Guide to Server Room Monitoring
The various aspects that make up server room monitoring make it a fascinating topic in its own right. Apart from the obvious environmental monitoring concerns there is also physical access control and monitoring, as well as infrastructure monitoring to consider.
All taken together a fascinating blend of tools and techniques to understand.
Most people are aware that their servers need to be maintained within temperature parameters in order to achieve optimal performance and reduce errors or malfunctions. But the server room also contains valuable business data, so if we take a moment to think about what the machine is actually doing, any environmental threat can be disastrous for an organisation that relies on its data in order to function. Imagine a legal firm, bank or GP surgery experiencing a flood and the ensuing delay, despite having backups, in getting the system up and running again. Clients may also like to be reassured that their personal data is safe and secure and that as an organisation you are doing your level best to achieve this. Let's take a look at some of the most important environmental threats and why it is important to monitor them and have early warning.
Temperature is the environmental variable that most users consider first of all. IT equipment will operate over a very wide range of conditions. Often equipment specifications will show a wide range over which the equipment is approved, these should not however be taken as recommendations but rather as the limits within which the equipment will continue to function. Equipment in an environment anywhere near the operating extremes will experience a higher than usual number of malfunctions. More sensible limits are the practical ones intended for prolonged use of equipment. For practical purposes your servers routers and switches should operate in an ambient temperature in the range 17 °C to 27 °C.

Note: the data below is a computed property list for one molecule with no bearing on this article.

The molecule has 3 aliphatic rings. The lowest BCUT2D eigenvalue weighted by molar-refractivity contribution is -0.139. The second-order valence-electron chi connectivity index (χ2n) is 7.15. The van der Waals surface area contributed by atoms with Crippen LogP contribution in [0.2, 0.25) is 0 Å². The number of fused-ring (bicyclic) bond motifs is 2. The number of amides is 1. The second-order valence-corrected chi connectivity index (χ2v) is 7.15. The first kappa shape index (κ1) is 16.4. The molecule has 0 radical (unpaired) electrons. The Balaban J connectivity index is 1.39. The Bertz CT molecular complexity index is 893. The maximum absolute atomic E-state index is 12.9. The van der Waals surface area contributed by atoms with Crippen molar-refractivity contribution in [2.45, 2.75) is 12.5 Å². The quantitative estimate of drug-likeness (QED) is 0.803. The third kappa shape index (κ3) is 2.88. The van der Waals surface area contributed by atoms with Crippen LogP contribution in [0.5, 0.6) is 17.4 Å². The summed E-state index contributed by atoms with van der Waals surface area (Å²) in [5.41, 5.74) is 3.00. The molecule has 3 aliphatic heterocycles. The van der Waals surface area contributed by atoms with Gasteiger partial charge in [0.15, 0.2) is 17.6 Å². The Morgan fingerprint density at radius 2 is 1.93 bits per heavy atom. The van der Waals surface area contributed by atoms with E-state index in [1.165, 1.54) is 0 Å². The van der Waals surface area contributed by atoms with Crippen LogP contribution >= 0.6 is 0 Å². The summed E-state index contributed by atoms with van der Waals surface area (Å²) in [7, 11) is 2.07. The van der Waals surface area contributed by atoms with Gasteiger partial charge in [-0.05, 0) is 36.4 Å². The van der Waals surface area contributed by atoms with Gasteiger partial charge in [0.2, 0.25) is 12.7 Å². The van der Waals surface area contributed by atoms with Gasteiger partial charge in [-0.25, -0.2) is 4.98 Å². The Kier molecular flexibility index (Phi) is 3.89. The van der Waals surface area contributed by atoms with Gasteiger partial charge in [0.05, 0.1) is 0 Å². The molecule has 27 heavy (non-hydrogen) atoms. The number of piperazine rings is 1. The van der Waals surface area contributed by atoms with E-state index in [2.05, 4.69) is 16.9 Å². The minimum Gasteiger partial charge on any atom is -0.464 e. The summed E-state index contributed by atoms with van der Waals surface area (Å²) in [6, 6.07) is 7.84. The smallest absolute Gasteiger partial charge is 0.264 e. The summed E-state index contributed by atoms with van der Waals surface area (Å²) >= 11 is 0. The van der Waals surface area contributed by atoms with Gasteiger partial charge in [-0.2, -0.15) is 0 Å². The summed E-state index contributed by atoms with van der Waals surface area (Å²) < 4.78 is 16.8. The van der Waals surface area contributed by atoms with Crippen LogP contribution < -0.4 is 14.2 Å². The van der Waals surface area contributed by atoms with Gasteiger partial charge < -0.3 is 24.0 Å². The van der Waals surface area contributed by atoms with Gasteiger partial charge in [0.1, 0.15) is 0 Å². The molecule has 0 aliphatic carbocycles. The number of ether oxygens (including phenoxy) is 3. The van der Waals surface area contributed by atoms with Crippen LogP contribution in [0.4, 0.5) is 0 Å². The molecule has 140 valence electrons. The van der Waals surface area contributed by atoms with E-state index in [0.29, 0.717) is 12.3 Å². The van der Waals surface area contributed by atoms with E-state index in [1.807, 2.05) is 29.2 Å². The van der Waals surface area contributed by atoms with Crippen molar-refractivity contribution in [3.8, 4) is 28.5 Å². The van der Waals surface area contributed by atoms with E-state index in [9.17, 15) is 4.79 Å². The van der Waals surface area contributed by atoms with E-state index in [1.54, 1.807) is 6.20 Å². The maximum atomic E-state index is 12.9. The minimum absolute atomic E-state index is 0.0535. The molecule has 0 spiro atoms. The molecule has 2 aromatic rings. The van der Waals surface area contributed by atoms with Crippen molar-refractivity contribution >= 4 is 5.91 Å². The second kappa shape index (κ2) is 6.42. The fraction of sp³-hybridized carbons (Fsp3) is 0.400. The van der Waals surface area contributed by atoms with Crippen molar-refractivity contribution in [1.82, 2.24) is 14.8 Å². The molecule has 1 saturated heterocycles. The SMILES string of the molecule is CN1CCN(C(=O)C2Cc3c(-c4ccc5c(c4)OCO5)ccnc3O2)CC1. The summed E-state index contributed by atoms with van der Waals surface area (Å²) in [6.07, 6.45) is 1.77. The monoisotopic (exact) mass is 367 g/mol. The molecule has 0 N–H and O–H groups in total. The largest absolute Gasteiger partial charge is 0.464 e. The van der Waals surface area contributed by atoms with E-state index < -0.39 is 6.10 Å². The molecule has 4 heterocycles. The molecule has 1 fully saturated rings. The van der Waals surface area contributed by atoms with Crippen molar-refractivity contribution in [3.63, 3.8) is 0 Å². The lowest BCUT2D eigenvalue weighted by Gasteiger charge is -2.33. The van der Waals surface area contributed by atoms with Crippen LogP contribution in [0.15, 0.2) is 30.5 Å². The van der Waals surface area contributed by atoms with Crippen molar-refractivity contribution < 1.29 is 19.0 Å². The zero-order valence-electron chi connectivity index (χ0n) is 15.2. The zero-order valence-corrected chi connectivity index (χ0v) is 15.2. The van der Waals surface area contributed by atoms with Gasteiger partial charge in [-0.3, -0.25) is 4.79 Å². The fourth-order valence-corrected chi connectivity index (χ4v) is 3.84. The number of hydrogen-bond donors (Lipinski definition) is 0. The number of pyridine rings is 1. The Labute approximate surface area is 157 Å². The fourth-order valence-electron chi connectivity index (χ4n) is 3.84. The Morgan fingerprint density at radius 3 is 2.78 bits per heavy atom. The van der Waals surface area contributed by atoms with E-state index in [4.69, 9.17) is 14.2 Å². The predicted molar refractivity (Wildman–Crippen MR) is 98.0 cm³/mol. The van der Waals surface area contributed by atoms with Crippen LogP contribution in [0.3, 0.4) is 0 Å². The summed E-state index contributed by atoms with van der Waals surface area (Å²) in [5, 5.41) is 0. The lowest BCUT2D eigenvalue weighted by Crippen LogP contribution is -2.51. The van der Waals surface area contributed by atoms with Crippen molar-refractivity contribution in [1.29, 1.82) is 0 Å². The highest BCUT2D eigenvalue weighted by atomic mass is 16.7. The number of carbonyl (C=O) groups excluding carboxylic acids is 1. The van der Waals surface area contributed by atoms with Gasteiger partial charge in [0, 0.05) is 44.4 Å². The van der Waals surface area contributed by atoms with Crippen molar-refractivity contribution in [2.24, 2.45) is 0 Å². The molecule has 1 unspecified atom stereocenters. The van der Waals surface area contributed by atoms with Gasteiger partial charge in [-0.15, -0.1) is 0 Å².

Servers, and other equipment emit a lot of heat and a faulty or broken down air conditioning system could turn your server room into a furnace in as short a time as an hour or two. When OPENXTRA first started and environmental monitoring was not so widely adopted as it is today, we regularly took calls from users who, after the weekend, returned to find the aircon had broken down and the server room was cooking! Even if you do get there in time, running servers for any period of time above operating temperature puts great heat stress into equipment and can result in unreliable running and intermittent faults far into the future. Duke University had just one meltdown in their server room where temperatures rose to between 30-35 °C yet this one incident caused them to experience a whole series of hardware failures over the following 3 months.
Humidity is the second parameter that users think about. Strictly speaking we should talk of Relative Humidity (RH) as humidity is related to the temperature. Too high a value can cause failure of electronic components and corrosion. Tape devices are especially susceptible so if you use any such devices keep the RH on the low side, but not too low. Too little RH is also a potential problem, with electrostatic build up and discharge being a risk. Again tape devices are particularly sensitive.
Humidity can be maintained between 20% to 80%, but aim for stable conditions with as little change as possible over time. Keep temperature changes limited to no more than 5C per hour and RH changes to less than 5% per hour. Under no circumstances should there be any condensation.
Over cooling is not only expensive on energy, but it risks changing humidity levels too fast. It is though a fairly common problem. An over large air conditioning system may be more of an issue than one that is too small.
Flood / Water leakage
You would be pretty unlucky to have your server room flood due to weather conditions but we have customers whose server rooms are down in the basement, and can only get insured for damage if they install flood sensors. More simply many server rooms have raised floors. Suppose the air conditioning broke down and started to leak, where do you think the water goes? Stories of cables swimming in water are not uncommon.